WARNING: Spoilers from Sunday’s season finale ahead; proceed at your own risk.
Who is Errol Childress? By now, we know: He’s True Detective’s serial killer, the white whale responsible not only for dozens of grisly homicides, but also for giving Marty and Rust a headache that lasted a decade and a half. (Never trust the mowing man, and I mean never.) We also learned that Childress was descended from Tuttle stock, that he overcame a speech impediment resulting from his facial scarring by repeating lines from old movies, and that he likes to get down with his half sister (a scene that sounds like it was partially improvised). Everything about Childress screamed “evil,” even when he was just tooling around on his lawn mower or slapping a new coat of paint on the clapboard of a schoolhouse.
Childress appeared in three episodes of True Detective, and after you’d had a few good looks at his face, it was clear that he was familiar from somewhere (and, as many correctly guessed, that he’d play a very important role in the show’s conclusion). After meditating on your thinky crystals (“Hey, crystals, who’s that guy?”), you may have recalled that he was none other than Glenn Fleshler — or, as you were more likely to remember him, Remus. On Boardwalk Empire, George Remus was first introduced as a crony of Torrio’s before quickly becoming a bootlegging enemy of Nucky’s; he’s pompous, silly, and threatening, all at the same time. (You may also have caught Fleshler in the unofficial Boardwalk reunion Blue Jasmine.)
The real George Remus, on whom the character is based, is rumored to have been the model for Jay Gatsby. (He kind of looks like DiCaprio, you just have to squint a little.) On Boardwalk, the character swaps “old sport” for another conversational tic: always referring to himself in the third person.
Like many character actors, Fleshler boasts impressive Broadway credits including Arcadia, Guys and Dolls, and Death of a Salesman in 2012. Someone was mean to him about his role in Spring Awakening, but who’s laughing now, theater kid? The Yellow King, that’s who. Fleshler has the presence of a classically trained performer who’s learned to play to the back row even when he’s standing silently, and maybe that’s why his gaze has an intensity that lends itself equally well to cops (he’s played Detective Trammell on Damages, a deputy in the short The Shovel, and had a small role as a corrections officer on Law and Order: SVU) and criminals (Boardwalk, True Detective, Pavel on Delocated, and, though it has nothing to do with his eyes, it’s worth mentioning that he voiced Timur for Grand Theft Auto: The Ballad of Gay Tony).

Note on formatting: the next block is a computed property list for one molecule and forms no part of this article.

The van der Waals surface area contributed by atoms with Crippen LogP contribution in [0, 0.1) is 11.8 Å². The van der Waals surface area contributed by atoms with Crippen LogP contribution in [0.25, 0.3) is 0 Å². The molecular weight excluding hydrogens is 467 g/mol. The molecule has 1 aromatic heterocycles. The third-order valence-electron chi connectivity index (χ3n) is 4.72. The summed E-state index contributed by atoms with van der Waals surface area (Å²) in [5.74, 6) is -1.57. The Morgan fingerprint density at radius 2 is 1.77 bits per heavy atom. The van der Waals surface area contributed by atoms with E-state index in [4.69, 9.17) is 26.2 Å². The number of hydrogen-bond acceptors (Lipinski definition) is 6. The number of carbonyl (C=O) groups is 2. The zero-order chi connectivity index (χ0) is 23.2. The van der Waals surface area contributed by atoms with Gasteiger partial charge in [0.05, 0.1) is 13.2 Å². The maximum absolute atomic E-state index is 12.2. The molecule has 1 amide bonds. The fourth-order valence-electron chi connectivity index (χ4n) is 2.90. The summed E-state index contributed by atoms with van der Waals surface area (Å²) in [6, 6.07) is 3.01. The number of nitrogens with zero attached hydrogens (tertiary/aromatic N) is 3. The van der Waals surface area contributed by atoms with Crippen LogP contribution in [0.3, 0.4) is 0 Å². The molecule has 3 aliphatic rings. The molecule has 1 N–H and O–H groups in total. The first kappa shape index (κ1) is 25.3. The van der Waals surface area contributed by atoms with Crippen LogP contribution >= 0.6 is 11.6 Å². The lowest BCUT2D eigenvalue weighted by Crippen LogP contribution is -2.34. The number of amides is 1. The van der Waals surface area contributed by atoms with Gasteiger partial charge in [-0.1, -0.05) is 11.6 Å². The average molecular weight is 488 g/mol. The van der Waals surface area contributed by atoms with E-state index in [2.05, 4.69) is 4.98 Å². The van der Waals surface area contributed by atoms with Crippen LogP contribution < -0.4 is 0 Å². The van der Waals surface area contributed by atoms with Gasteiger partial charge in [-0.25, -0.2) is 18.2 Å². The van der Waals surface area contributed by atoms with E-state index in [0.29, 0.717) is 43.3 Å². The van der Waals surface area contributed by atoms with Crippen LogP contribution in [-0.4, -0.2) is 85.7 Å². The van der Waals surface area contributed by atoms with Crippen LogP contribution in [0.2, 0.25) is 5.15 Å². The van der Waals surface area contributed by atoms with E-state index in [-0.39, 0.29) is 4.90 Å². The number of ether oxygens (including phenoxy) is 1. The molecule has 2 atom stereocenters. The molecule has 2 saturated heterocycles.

Fleshler — who doesn’t have a Wikipedia page or an IMDb bio — has been accumulating credits steadily since 1998, the year he appeared in both Sex and the City and A Price Above Rubies, which coincidentally featured characters named Shmuel and Schnuel, respectively. (Fleshler played only one of them.) The past few months have been eventful for Fleshler, because along with playing Childress, he’s featured in God’s Pocket, John Slattery’s directorial debut and one of Philip Seymour Hoffman’s final films. That was probably pretty heavy on a personal level, and right on the heels of him getting into the head of a deeply disturbed villain for True Detective. Fleshler recently told Vulture that he went to bed “in tears ’cause it was so painful to think about the big picture” of Errol Childress’s life. (The actor was so consumed with the Childress that he went on to say that “all the acting I’ve done over the last 25 years or so has been training for [that] role.”)
So let’s go back to 1998, when life was a bit more carefree. Cue up to 12:09 and let’s have Sex:
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Behold Shmuel, a “Hasidic folk artist from Brooklyn,” who captivates Charlotte with “his talent, his strangeness, and the smell of his wool.” If Paul Kinsey on Mad Men had only had different religious inclinations (and the corresponding hairstyle), they could have been twins. Even playing a Sex and the City plaything, Fleshler was mysterious and intense — if Charlotte had converted earlier, his career arc may have looked completely different.
So what’s the suggested trajectory Fleshler take from here, riding his IMDb STARmeter off into the cosmos? As brought to my attention by Grantland’s Mark Lisanti, even when Flesher is being friendly, he looks like he might be fixin’ to murgle Maggie Smith — but the poor guy’s just been sprung from playing one of the most fucked-up characters on television, so let’s give him a break. We know Fleshler does accents, and Brian Helgeland (L.A. Confidential) has a British gangster thriller based on the story of the Kray twins that will start production later this year. (Tom Hardy is in talks to play both of them.) Maybe the role of Kray coconspirator Lord Boothby is up for grabs, because I could totally see that. If age-appropriateness and filmic curses were of no importance, I’d even gun for Fleshler to give his take on A Confederacy of Dunces’ Ignatius J. Reilly — back to the bayou you go, Fleshler, directly into another delusional Southern man’s brain (but not a bloodthirsty one, this time).
If we decide not to worry about Fleshler’s emotional well-being and force him to be tortured forever, though, we’re presented with another interesting possibility: Fleshler being cast in some capacity in Cary Fukunaga’s It remake. Though he’s probably out for Pennywise — despite Fleshler’s earning some name recognition for True Detective, someone better known will most likely land that role — he’s proven to be a mighty contender among creep-givers, and my hope is that his performance will lead Fukunaga to insert him into a story whenever possible, the singular Coen brother to Fleshler’s Steve Buscemi.
So now you know who that guy is. Go eat your hotcakes.